Increasing the dialogue among stakeholders in New Jersey’s special education system

Sometimes, learning happens OUTSIDE of school. In this special edition of Parents’ Perspective, we offer advice on learning to go to the dentist:

young girl afraid of the dentistBy Dr. Christina R. Carter

The thought of seeing a dentist can be overwhelming for both parents and patients, but it does not need to be so. As with everything, setting your child (and you!) up for success is our goal.

  1. Find a Pediatric Dentist who regularly sees special needs patients. Pediatric dentists spend 2-3 years of extra training after dental school learning about growth and development, child psychology and special needs. They create offices that are friendlier to children. Often times, they cater to sensory issues (taste, sound, lights) to make the experience less stressful. It’s similar to seeing a pediatrician instead of your adult internal medicine physician. Find the office that has the right feel for your child. Some offices have therapy dogs on duty. Find the right fit for your family!
  2. The Pediatric Dentist is your friend. Reinforce the dentist is there to help keep your teeth healthy and pretty. It’s not easy being beautiful!
  3. Try not to convey any negative experiences or fear you may have of dentists. While the dentist is not every parent’s favorite experience, it is important to not discuss and transfer those negative thoughts or fears to your child. Remember, children feed off of your energy and cues. Think good thoughts!
  4. Practice opening your mouth and counting to 5. This teaches your child to stay open for short periods of time. Knowing that one may take a rest after 5 is key to alleviating fears. Bring your own toothpaste. If taste is an issue, bringing your own can eliminate that challenge and provide familiarity.
  5. Practice brushing at home. While home hygiene routines can be laborious, the more you are able to brush at home, the easier it will be in the office. In addition, the more you brush at home, the better condition the teeth will be! At home, teach your child “this is what the dentist will do.”
  6. Reinforce there will not be any shots. Nobody enjoys shots, and children always associate doctors and shots. Alleviate the concern and reinforce, “the dentist is an easy visit. Just counting, cleaning and polishing.”
  7. Read books on visits to the dentist and videos. Preparing your child is always helpful so they know what to expect. Fear of the unexpected can be crippling. Bring headphones if music soothes your child. A coping tool is always welcome and decreases stress.
  8. Teach your child that the dentist will show you every step on their finger before doing it. You child will learn what every step looks, sounds and feels like prior to having any work started. Building a trusting relationship between patient and dentist is key.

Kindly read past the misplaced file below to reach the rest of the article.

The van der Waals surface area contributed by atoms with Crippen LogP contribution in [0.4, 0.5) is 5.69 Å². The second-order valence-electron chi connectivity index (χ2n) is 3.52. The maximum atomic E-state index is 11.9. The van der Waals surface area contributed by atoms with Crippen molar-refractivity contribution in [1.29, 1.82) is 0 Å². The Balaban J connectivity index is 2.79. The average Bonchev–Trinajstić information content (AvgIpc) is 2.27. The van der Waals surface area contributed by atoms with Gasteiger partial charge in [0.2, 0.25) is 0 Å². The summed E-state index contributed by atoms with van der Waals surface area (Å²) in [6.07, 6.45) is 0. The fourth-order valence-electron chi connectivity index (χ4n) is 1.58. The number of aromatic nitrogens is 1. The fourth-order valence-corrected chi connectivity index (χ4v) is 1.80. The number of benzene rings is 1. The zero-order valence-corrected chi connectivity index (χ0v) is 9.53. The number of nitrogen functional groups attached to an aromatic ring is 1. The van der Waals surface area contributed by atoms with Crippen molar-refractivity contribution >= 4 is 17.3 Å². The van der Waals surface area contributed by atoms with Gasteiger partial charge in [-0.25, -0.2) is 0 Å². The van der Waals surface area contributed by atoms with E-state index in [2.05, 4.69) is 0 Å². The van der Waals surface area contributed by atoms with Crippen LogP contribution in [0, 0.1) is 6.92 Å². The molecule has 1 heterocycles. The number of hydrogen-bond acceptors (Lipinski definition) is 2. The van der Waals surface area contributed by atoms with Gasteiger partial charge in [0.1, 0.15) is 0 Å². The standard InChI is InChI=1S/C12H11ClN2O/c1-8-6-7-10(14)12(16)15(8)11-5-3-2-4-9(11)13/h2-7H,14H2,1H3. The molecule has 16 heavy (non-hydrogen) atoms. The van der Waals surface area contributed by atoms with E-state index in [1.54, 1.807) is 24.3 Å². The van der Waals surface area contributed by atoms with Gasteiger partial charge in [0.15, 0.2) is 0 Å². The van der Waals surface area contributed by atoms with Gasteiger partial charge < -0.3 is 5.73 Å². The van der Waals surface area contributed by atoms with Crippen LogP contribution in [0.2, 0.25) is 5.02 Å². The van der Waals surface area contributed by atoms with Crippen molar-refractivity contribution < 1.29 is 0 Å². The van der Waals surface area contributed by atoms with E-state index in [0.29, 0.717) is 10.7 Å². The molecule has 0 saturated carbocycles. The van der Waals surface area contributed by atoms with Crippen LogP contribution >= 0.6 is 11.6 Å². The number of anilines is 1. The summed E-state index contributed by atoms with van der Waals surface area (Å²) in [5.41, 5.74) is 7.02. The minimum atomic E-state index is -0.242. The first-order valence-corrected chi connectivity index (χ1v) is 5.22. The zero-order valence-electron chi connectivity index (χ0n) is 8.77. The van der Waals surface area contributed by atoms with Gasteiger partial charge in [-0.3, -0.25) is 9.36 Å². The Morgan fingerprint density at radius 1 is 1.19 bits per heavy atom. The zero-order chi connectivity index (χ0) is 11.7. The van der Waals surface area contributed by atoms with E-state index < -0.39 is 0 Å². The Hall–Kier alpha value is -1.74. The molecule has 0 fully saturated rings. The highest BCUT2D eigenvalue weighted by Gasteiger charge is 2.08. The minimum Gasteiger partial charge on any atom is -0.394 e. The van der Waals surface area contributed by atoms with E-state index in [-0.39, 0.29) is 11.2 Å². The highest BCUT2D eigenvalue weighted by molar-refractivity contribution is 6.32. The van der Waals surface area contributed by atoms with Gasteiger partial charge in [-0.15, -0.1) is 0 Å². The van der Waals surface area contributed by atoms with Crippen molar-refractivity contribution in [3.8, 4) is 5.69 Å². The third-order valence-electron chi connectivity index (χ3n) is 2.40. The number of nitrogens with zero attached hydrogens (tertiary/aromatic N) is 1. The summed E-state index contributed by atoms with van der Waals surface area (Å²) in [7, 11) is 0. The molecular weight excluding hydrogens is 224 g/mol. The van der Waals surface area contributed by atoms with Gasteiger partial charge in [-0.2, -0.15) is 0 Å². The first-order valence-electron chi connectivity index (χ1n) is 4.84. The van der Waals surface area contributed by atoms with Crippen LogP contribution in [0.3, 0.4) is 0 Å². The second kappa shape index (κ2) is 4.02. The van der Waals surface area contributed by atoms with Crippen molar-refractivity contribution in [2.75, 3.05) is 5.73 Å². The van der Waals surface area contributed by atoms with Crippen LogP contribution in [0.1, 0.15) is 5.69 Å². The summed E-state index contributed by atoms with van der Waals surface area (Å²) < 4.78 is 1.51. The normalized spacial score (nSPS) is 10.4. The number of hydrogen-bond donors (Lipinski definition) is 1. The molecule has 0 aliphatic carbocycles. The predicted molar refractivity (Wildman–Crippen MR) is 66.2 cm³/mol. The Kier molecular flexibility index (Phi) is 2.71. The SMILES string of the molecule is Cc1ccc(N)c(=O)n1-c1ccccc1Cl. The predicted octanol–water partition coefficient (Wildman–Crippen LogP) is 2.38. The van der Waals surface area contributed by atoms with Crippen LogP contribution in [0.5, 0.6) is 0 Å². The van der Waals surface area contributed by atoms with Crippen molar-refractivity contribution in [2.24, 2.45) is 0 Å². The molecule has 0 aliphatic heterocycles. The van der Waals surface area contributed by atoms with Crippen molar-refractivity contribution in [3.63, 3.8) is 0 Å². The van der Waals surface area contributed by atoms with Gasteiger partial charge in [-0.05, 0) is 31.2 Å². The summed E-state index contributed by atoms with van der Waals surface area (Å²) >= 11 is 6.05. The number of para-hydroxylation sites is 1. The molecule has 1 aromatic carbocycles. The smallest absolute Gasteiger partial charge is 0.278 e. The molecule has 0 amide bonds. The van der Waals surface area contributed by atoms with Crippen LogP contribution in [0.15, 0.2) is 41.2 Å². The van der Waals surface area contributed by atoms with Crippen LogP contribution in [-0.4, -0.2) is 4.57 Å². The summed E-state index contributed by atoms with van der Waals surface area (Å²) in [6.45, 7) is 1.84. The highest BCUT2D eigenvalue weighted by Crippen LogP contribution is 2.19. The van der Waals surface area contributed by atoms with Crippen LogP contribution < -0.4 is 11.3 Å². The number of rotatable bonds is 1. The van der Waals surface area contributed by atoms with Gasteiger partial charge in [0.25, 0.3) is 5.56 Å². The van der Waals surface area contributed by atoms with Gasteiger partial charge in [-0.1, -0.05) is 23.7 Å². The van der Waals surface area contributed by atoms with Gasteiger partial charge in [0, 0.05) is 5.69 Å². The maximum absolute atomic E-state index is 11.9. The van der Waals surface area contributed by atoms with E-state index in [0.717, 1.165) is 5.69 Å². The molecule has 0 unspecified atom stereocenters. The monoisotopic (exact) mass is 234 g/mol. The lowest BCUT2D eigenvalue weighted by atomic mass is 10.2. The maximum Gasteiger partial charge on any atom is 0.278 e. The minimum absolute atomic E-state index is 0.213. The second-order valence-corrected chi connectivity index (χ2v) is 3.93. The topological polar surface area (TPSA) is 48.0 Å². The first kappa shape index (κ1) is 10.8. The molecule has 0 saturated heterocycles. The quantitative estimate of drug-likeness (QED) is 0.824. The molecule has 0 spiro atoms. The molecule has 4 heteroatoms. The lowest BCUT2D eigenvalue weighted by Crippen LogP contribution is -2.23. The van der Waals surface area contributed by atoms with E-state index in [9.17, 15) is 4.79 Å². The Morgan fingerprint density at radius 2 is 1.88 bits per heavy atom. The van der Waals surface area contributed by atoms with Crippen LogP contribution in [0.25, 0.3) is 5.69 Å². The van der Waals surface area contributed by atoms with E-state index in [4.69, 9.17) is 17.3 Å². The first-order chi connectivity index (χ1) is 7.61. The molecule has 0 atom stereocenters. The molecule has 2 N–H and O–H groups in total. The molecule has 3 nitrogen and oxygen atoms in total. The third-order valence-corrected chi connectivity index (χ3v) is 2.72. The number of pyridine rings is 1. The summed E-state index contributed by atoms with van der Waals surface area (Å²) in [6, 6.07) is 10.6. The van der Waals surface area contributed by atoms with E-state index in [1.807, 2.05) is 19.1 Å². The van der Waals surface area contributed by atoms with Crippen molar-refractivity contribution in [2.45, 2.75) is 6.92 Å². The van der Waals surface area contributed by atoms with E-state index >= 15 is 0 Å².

9. Prepare the office with a strong medical and behavioral history. Many patients have triggers or sensitivities that make visits more difficult. Be sure to share if a child is light sensitive or taste averse. Pediatric dentists have a “bag of tricks” to accomplish the tasks and want to find the best way to help your child. You know your child best. If an overhead light needs to be off, flavorless toothpaste necessary, or his favorite music needs to be played, we welcome that information to achieve our goal. Your child deserves the best individualized care for his or her needs.
  10. Trust the office. We are your dental home. We want to make things as easy as possible for your child and you. We want your child to succeed. If you are in the right office for your child’s needs, you will know it. Sometimes, children make noise during visits. That’s completely acceptable. Just remember, we are all on the same team.

Never hesitate to contact the office prior to the visit to discuss your child and ask questions. Sometimes, offices welcome a “friendly hello” visit so children can become acclimated to the office without an official treatment visit.

Dentistry has changed tremendously in the short period of time since we were little. Hopefully, the sounds are quieter, the smells are less distinct and the feeling is less overwhelming than we may remember. You should be pleasantly surprised at how easy the visit will be! Just try to maintain as much preventative care as possible so less work is necessary down the road. The best offense is a great defense!

Dr. Christina R. Carter is a board certified Pediatric Dentist and Orthodontist in private practice in Morristown, NJ. She works with her certified therapy dog, Callie and welcomes speaking with parents who have questions about their children’s dental needs and experiences.

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